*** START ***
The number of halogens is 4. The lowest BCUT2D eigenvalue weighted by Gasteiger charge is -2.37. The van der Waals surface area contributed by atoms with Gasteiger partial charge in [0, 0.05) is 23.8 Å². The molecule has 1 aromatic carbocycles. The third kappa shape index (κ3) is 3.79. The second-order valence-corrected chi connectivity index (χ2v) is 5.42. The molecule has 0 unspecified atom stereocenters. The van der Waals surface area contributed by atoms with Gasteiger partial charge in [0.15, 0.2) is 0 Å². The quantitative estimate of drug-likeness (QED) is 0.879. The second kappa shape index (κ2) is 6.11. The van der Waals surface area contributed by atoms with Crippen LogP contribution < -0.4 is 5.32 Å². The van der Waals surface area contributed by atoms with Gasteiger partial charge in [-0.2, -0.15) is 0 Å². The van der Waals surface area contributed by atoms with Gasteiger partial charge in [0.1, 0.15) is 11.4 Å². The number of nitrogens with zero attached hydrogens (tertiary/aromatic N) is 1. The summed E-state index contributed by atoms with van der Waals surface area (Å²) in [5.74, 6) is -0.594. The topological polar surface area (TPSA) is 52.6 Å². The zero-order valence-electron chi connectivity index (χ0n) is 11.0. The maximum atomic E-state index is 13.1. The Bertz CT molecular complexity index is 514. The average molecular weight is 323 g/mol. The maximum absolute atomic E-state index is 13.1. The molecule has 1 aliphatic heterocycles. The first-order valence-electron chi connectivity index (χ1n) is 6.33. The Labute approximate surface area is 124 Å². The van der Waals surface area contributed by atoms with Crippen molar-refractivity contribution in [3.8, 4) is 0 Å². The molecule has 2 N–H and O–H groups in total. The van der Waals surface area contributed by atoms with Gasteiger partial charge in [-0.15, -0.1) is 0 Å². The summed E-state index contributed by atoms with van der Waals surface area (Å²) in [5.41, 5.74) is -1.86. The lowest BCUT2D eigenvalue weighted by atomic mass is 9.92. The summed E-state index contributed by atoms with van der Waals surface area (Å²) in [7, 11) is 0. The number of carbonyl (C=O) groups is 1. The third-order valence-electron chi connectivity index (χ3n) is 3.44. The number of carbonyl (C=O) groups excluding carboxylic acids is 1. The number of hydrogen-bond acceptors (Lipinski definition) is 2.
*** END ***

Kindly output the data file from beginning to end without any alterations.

The number of halogens is 4. The lowest BCUT2D eigenvalue weighted by Gasteiger charge is -2.37. The van der Waals surface area contributed by atoms with Gasteiger partial charge in [0, 0.05) is 23.8 Å². The molecule has 1 aromatic carbocycles. The third kappa shape index (κ3) is 3.79. The second-order valence-corrected chi connectivity index (χ2v) is 5.42. The molecule has 0 unspecified atom stereocenters. The van der Waals surface area contributed by atoms with Gasteiger partial charge in [0.15, 0.2) is 0 Å². The quantitative estimate of drug-likeness (QED) is 0.879. The second kappa shape index (κ2) is 6.11. The van der Waals surface area contributed by atoms with Crippen LogP contribution < -0.4 is 5.32 Å². The van der Waals surface area contributed by atoms with Gasteiger partial charge in [-0.2, -0.15) is 0 Å². The van der Waals surface area contributed by atoms with Gasteiger partial charge in [0.1, 0.15) is 11.4 Å². The number of nitrogens with zero attached hydrogens (tertiary/aromatic N) is 1. The summed E-state index contributed by atoms with van der Waals surface area (Å²) in [5.74, 6) is -0.594. The topological polar surface area (TPSA) is 52.6 Å². The zero-order valence-electron chi connectivity index (χ0n) is 11.0. The maximum atomic E-state index is 13.1. The Bertz CT molecular complexity index is 514. The average molecular weight is 323 g/mol. The maximum absolute atomic E-state index is 13.1. The molecule has 1 aliphatic heterocycles. The first-order valence-electron chi connectivity index (χ1n) is 6.33. The Labute approximate surface area is 124 Å². The van der Waals surface area contributed by atoms with Crippen molar-refractivity contribution in [3.8, 4) is 0 Å². The molecule has 2 N–H and O–H groups in total. The van der Waals surface area contributed by atoms with Gasteiger partial charge in [-0.15, -0.1) is 0 Å². The summed E-state index contributed by atoms with van der Waals surface area (Å²) in [5.41, 5.74) is -1.86. The lowest BCUT2D eigenvalue weighted by atomic mass is 9.92. The summed E-state index contributed by atoms with van der Waals surface area (Å²) in [7, 11) is 0. The number of carbonyl (C=O) groups is 1. The third-order valence-electron chi connectivity index (χ3n) is 3.44. The number of carbonyl (C=O) groups excluding carboxylic acids is 1. The number of hydrogen-bond acceptors (Lipinski definition) is 2.